Metal can be scary—It can conjure the most depraved and sick images with its words and music, though I admit to being desensitized to much of that these days. When a band causes a genuinely unsettling feeling in me, it’s something special. I’m pretty awful at deciphering lyrics without liner notes by my side, so the words that artists attempt to convey fly over my head more often than I’d like. I never need a lyric sheet for a great riff or melody to induce a shiver up my spine though.

Psychogenic Atrophy by Oakland’s Dimesland is the sonic nightmare of thrash. They’re a band that blends the instrumental ability of the nerdiest tech-bands around with the prog/jazz guitar stabs of Dimension Hatross-era Voivod. Perhaps the brief twin-solo at the 1:22 mark of “Bound in Stone” summarizes the band best: compact and efficient, boiling-hot in its instrumental rage, technical without losing musical context. Guitarist Drew Cook, drummer Harley Burkhart and bassist/vocalist Greg Brace also share time in Wild Hunt, a proggier outfit than Dimesland. Where Wild Hunt offers time for tracks to make their point, Dimesland’s moves and actions are borderline impatient, throwing new riffs practically every few seconds. Though both bands utilize ethereal soundscapes in their tracks, Wild Hunt moves at a more lethargic pace than Dimesland, whose tempo changes are nigh unpredictable.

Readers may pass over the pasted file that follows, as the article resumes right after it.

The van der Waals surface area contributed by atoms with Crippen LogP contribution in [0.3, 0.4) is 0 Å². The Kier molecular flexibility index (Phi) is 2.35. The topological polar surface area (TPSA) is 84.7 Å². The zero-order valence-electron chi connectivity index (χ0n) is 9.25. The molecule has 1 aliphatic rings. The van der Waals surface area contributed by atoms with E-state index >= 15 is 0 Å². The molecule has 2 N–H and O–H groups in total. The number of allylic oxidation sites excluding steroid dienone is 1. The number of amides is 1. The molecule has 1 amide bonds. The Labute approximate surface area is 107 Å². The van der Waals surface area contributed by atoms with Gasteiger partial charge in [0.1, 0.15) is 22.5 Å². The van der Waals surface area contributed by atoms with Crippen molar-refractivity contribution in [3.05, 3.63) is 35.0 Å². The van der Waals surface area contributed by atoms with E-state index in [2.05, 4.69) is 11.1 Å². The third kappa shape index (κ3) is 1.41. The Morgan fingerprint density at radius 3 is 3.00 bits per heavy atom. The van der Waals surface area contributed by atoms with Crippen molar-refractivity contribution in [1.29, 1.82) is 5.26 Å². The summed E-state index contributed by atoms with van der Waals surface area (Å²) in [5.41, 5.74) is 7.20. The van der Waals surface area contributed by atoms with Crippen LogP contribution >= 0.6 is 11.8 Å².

Moments of comfort are rare on Psychogenic Atrophy. “Are They Cannibals?,” a deceptively welcoming opener, reels the listener in with its busy and ear-catching riffage, but the track is only a hint of the madness contained within. Just when “Xenolith” calms down to an ambient pause, the band quickly ascends into a thrashy freakout. “Malfunctioning Gears” never allows its riffs to resolve, letting them decay into cascaded cacophonies of noise. These songs drive me up the damn wall and I can’t get enough of it. The organic sound courtesy of Justin Weis somehow adds to the schizophrenic insanity at hand. This is home-brewed chaos right here.

I met with Burkhart and guitarist Nolan Cook at the latter’s Oakland home to chat about the album, which drops today. Check out the interview below. We’ve also got a full stream of Psychogenic Atrophy, ready to melt brains en masse.